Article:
“Get up!” Gideon tells his brave 300, “We’ve dallied long enough.” God has no doubt inspired the winning tactics. Each man takes a jug and a trumpet. Into the jug he will place a torch and at a given signal the three companies of 100 will light torches, blow their bugles and stampede the enemy. This is exactly what happened. Gideon the Zero becomes Gideon the hero. He sends messengers out to alert the tribes and a smashing victory is won. The land is saved and Israel has rest for forty years. Gideon has given Israel a new slogan, “The Sword of the Lord and Gideon!” That very phrase shows he has learned his lesson; He has become a God-follower and a man of faith. God goes first in his life and he proves it by refusing to be nominated King over Israel (8:22-23).
What a story! What a lesson in God’s patient persevering with us in faith.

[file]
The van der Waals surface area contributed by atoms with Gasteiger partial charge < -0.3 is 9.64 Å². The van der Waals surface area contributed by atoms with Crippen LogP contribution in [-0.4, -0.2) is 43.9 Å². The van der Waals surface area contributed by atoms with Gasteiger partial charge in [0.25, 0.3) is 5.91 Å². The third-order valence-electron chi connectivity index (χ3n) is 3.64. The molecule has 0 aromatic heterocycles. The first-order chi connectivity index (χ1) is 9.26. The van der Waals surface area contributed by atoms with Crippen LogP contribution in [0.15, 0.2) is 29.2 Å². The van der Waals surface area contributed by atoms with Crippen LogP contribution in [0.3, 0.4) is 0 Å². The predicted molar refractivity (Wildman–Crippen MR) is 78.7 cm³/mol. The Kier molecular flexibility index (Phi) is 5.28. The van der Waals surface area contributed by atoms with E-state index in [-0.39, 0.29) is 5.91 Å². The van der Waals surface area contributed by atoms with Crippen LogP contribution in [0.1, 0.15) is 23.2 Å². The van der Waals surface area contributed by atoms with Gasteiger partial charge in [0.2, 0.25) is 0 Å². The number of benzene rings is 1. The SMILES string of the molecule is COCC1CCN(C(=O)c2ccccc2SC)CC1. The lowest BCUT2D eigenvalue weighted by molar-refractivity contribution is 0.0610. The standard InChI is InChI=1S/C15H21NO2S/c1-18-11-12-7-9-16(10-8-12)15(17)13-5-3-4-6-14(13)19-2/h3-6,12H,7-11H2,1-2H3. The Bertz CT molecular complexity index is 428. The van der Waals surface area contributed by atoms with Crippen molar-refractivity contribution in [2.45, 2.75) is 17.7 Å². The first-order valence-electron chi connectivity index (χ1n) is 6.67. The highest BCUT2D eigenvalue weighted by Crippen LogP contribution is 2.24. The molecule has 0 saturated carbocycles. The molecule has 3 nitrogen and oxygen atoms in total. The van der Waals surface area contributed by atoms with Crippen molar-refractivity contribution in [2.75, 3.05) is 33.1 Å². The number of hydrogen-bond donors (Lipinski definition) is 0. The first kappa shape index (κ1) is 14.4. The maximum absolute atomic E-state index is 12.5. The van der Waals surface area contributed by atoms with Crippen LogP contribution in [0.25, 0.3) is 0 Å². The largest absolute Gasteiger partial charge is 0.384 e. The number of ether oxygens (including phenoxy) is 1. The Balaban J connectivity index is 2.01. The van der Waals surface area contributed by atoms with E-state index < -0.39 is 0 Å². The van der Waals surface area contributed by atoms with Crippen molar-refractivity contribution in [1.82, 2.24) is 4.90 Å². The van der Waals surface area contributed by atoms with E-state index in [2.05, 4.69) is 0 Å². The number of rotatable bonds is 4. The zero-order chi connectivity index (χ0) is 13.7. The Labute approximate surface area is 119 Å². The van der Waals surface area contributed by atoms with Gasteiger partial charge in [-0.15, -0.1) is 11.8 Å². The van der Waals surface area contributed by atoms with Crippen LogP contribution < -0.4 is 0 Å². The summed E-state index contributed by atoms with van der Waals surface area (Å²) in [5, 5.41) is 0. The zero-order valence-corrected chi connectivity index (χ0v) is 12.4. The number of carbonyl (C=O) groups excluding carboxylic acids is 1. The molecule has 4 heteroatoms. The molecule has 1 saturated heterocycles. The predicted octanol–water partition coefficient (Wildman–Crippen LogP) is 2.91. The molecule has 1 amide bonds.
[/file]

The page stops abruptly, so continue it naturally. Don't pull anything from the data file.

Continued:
Here are four specific lessons that can help us as we face our enemies and obstacles.
First, though we Christians may be weak and insignificant of ourselves, God sees things he can use in us. This is why the Angel greeted Gideon with a title that he has not yet earned – mighty warrior. God is like that – he calls things that are not as though they are. He has faith….in us!
Second, God never gives us too much to handle. He trains us. He starts us out with “baby steps” of faith knowing how difficult it can be to trust in Him whom we cannot see. He will bless us for that.
Third, God provides both strategy and tactics. Often we are up against real issues at work, on the job, on the freeway, via the weather, in our families, in our schools. Yet God will make a way for us as he did for Gideon’s army. His help is brilliant and practical. Remember the torch and the trumpet tactic!! He will do something similar for you.
Fourth, God is in there with us patiently teaching, correcting, upholding, encouraging. It is by his power he infuses us with godly faith as we yield to him so that it can be truly be said, it is his faith in us returning to him again.
Thank God for recording Gideon’s story. It was written for us as we set out to face life’s obstacles.